GM Excuses VI: Win or Lose, Still Fun

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GM Excuses, Part VI

lightsaberFollowing along Writing Excuses‘ master class in writing, we get to a very interesting discussion on the magical 1%. As in Star Wars, the Jedi are the 1%, all that matters to the plot. And then comes Han Solo. Great stuff, have a listen.

The homework is going to have to be reskinned:

Writing Prompt: Think about the last time you lost at a game. What was the process of thought that led to your loss? Now, replicate that moment in the dramatic structure of the story, except the story isn’t about games.

What a wonderful fiction prompt, but for a RPG adventure, how can we use it? The last game I lost was Carcassonne, a Euro Game. Hmm, how to create an adventure out of my blunders in cathedral and farm placement…

What are some of the reasons I like Euro games? They are fun even if you lose. The entire time you are playing, you’re usually make progress, building things, and racking up points. Even if someone edged you out, you were building your own empire.

Now, let’s apply that to an adventure. While RPG players can always lose, they don’t usually lose while making progress, getting stuff accomplished. They walk in a door, find something awful, roll badly, make bad choices, and either flee or reacquaint themselves with the character creation rules.

Adventure Writing Prompt: Create a scenario where the players can make progress, accomplish great things, have a good time doing it, and still lose. 

keyThe goal is create a key out of parts found inside an underground temple, rescuing prisoners and destroying evil shrines along the way. Then take the key to the final encounter and unlock the imprisoned avatar of good. So, besides ending up on the sacrificial altar, how can they lose? They can lose to a second adventuring group that finds it’s own key and rescues the avatar, putting the PCs in second place. “Nice try…” But the big rewards are for first place.

Let’s make three keys that will work, bronze, iron, and steel, each made of three parts. The temple is an inverted pyramid. The fourth, lowest level, holds the door to the imprisoned avatar. The third level has three chambers, each of which has key pieces of different colors. The second has six chambers, three with different colored key pieces. The top level has nine chambers, three with key pieces. Frightful guardians, prisoners, and evil shrines are scattered throughout.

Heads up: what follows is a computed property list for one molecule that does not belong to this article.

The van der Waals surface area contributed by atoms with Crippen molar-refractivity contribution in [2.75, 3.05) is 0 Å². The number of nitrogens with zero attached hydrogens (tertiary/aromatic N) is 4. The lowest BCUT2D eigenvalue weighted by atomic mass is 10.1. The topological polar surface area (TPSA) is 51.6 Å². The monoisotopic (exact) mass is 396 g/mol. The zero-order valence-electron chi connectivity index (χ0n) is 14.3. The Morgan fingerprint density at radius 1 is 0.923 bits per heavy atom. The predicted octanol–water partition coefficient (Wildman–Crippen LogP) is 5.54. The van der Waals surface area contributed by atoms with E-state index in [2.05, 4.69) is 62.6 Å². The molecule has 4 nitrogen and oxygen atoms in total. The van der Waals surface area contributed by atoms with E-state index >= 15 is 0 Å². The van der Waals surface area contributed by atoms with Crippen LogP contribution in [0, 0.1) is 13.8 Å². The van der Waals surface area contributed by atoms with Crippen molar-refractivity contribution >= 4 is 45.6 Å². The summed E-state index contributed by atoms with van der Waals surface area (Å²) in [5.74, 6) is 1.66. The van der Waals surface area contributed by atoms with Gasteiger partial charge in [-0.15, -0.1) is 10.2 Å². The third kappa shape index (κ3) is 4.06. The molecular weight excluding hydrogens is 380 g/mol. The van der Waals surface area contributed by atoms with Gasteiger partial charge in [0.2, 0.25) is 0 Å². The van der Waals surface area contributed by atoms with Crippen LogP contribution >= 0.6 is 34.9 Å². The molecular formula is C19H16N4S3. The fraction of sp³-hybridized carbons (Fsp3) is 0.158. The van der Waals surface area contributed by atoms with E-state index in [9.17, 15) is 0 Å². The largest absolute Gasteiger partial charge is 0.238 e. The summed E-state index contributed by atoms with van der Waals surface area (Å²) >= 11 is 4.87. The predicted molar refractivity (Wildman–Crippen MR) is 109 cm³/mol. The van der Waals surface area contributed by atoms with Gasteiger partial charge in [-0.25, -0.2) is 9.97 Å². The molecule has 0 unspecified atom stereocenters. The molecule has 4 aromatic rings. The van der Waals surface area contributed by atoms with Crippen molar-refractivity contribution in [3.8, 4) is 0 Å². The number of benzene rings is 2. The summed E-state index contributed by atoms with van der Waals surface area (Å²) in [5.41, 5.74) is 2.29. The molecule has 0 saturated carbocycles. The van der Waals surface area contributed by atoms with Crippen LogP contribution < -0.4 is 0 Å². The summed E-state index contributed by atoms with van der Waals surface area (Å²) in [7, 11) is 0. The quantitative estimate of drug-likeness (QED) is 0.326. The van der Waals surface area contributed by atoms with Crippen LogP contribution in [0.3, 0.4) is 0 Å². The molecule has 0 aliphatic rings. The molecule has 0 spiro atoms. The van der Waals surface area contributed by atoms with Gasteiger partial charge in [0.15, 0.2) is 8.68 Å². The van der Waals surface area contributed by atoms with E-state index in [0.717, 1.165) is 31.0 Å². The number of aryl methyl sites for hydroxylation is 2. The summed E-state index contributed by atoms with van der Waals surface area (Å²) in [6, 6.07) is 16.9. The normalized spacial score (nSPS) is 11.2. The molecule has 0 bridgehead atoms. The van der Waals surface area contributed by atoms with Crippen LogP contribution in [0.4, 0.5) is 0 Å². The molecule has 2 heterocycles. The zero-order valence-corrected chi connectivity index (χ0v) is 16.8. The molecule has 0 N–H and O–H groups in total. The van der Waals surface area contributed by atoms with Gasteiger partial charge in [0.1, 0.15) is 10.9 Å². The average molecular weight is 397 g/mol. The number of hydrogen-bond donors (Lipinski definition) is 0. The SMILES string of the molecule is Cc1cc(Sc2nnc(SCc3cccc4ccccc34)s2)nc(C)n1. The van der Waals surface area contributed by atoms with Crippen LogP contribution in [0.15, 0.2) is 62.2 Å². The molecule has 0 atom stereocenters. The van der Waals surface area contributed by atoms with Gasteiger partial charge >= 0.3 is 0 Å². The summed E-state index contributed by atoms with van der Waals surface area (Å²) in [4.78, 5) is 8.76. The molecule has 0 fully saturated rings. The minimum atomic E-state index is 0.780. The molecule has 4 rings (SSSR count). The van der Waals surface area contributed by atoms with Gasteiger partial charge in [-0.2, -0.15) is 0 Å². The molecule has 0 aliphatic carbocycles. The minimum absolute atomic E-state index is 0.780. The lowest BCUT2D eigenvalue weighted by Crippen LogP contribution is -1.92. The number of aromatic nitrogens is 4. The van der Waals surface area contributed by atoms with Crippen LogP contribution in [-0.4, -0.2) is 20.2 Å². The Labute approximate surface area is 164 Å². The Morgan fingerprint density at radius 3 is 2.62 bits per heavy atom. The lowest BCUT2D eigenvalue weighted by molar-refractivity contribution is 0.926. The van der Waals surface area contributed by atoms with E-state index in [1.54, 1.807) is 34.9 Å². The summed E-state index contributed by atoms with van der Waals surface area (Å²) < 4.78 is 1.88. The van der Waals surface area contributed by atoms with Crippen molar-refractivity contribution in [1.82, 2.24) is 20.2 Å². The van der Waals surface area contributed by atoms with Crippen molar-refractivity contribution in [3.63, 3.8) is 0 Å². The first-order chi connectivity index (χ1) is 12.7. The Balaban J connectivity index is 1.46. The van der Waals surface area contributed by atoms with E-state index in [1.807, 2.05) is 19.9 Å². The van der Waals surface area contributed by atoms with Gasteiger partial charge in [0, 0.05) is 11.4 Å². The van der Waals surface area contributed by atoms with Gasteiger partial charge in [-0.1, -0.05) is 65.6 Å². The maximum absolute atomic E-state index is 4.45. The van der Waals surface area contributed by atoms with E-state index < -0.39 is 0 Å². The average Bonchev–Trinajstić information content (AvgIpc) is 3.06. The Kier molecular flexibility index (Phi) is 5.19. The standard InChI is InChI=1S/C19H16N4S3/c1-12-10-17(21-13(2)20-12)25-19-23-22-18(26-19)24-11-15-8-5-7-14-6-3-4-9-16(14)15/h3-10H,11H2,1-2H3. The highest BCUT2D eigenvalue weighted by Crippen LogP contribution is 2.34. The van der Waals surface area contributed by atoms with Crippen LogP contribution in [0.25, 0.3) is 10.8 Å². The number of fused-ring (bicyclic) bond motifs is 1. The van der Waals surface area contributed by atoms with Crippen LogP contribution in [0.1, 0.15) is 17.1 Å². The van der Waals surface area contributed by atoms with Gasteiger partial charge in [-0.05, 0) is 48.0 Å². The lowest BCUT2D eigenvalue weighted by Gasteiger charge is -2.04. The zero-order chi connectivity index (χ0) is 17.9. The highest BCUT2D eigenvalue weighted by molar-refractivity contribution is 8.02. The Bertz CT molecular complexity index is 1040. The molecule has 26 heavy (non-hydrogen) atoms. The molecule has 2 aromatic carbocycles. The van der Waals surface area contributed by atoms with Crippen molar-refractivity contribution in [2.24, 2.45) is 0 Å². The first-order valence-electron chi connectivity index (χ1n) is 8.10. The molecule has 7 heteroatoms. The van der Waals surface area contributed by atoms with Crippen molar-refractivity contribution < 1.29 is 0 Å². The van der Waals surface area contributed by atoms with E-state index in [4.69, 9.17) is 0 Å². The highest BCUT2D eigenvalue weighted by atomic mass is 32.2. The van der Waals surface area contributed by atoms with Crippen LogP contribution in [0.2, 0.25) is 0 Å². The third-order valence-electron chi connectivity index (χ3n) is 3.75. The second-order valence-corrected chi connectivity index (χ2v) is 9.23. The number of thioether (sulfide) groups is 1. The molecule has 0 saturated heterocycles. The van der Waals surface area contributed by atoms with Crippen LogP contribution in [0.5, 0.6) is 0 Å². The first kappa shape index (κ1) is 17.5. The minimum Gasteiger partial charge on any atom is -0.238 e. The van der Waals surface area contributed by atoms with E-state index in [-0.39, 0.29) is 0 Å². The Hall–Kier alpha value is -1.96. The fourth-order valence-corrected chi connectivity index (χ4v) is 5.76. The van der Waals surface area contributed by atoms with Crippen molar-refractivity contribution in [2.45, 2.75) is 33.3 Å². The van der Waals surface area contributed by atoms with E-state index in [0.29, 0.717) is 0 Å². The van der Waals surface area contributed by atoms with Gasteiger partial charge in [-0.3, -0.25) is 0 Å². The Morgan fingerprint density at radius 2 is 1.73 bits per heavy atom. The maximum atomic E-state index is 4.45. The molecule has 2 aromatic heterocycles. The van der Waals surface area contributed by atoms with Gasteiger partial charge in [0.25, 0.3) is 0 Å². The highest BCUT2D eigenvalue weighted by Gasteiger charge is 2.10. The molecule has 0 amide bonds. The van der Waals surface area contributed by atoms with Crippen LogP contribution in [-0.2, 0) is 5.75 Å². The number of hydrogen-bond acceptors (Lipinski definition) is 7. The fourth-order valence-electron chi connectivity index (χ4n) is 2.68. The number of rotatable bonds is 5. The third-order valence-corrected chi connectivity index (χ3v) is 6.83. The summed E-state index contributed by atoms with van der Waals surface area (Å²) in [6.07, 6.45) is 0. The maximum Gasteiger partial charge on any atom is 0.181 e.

Bishop Beesir is the patron, and sets the two teams in motion. The NPC team, the “Silver Shadows” includes NPCs the PCs have run into before, either as rivals or allies. There are two known entrances, the front door and side entrance. The PCs pick their entrance. The clock is ticking, as the avatar can’t survive much longer in it’s extra-dimensional prison.

While it may be possible to get to the goal in four encounters, the evil complex is warded against abilities that show either party what is where without looking. It’s not wise to skip freeing prisoners and destroying shrines, because these actions give the avatar respite. Sprinkle clues to the keys among shrines and prisoners.

To keep things abstract, we’ll measure time in encounters the PCs face. All things being equal, the Silver Shadows will free the avatar in 10 encounters.

Headwinds: If the PCs are racing to an easy win when they hit the third level, they find the Silver Shadows have already looted a key piece they are looking for. The PCs will have to find the other group and arrange a trade, or switch to another color key.

If the PCs are lagging behind, one of the surplus key pieces they have picked up is needed by the Silver Shadows. The NPCs backtrack and find the PCs, offering a trade. This adds 1d3 to the number of encounters the NPCs need to win.

Treachery: If the PCs attack the Silver Shadows to rob them of their keys, they hear a thunderclap as their deeds feed the evil complex, adding to the difficulity of all future encounters. Plus they find themselves applauded by an evil priestess who offers them a deal if they bring her Bishop Beesir in chains.


A nice change of pace adventure. What about you, can you think of an adventure where the players would feel like they are doing good, even if they “lose” in the end?

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4 thoughts on “GM Excuses VI: Win or Lose, Still Fun

  1. This is a very dangerous gambit to use as a DM, as players are either a highly competitive sort that feel like the DM is intentionally screwing them, or a narrative player who feels their player agency was taken and had a reward they thought they earned stolen from them at the last second.

    You GOTTA know your players to see if they’re okay with a scenario where they won’t come out the winner, and if even one isn’t on board don’t go with it. You don’t want the drama.

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    1. Good point. I’m sure it would be dangerous in some groups. It is important that players know there is a chance of success as well as failure.

      One way to defuse the drama would be to be transparent about the progress of the Silver Shadows. Not only will it seem more fair, but it could increase the “ticking clock” effect.

      I’ve seen (and bought!) a ton of scenarios with the “second party” as a threat to the PC’s success. Most of the time, they were just there as a spur for the PCs to go faster. In this case, I wanted the NPCs to be a real threat.

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